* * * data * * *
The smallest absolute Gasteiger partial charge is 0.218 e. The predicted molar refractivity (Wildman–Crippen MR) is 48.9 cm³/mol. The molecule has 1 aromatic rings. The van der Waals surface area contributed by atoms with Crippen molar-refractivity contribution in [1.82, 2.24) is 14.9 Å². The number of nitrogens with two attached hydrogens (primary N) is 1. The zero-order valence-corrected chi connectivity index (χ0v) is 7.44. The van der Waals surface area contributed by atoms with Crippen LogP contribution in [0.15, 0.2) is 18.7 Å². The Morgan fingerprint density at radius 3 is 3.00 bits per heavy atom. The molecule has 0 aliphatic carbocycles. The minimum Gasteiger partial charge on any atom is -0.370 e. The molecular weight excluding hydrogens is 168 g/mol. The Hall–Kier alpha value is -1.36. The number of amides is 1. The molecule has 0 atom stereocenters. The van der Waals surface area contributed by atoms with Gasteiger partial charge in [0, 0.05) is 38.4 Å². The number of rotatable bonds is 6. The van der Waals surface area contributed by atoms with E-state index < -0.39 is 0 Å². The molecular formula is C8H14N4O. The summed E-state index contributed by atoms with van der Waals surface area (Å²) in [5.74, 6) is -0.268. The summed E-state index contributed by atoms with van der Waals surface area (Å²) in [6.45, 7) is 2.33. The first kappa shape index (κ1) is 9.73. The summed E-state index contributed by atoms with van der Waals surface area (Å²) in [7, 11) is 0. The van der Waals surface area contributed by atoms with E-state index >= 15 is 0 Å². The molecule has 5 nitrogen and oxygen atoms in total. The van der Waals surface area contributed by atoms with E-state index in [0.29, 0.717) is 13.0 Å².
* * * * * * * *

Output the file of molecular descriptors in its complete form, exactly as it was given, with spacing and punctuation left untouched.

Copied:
The smallest absolute Gasteiger partial charge is 0.218 e. The predicted molar refractivity (Wildman–Crippen MR) is 48.9 cm³/mol. The molecule has 1 aromatic rings. The van der Waals surface area contributed by atoms with Crippen molar-refractivity contribution in [1.82, 2.24) is 14.9 Å². The number of nitrogens with two attached hydrogens (primary N) is 1. The zero-order valence-corrected chi connectivity index (χ0v) is 7.44. The van der Waals surface area contributed by atoms with Crippen LogP contribution in [0.15, 0.2) is 18.7 Å². The Morgan fingerprint density at radius 3 is 3.00 bits per heavy atom. The molecule has 0 aliphatic carbocycles. The minimum Gasteiger partial charge on any atom is -0.370 e. The molecular weight excluding hydrogens is 168 g/mol. The Hall–Kier alpha value is -1.36. The number of amides is 1. The molecule has 0 atom stereocenters. The van der Waals surface area contributed by atoms with Gasteiger partial charge in [0, 0.05) is 38.4 Å². The number of rotatable bonds is 6. The van der Waals surface area contributed by atoms with E-state index < -0.39 is 0 Å². The molecular formula is C8H14N4O. The summed E-state index contributed by atoms with van der Waals surface area (Å²) in [5.74, 6) is -0.268. The summed E-state index contributed by atoms with van der Waals surface area (Å²) in [6.45, 7) is 2.33. The first kappa shape index (κ1) is 9.73. The summed E-state index contributed by atoms with van der Waals surface area (Å²) in [7, 11) is 0. The van der Waals surface area contributed by atoms with E-state index >= 15 is 0 Å². The molecule has 5 nitrogen and oxygen atoms in total. The van der Waals surface area contributed by atoms with E-state index in [0.29, 0.717) is 13.0 Å².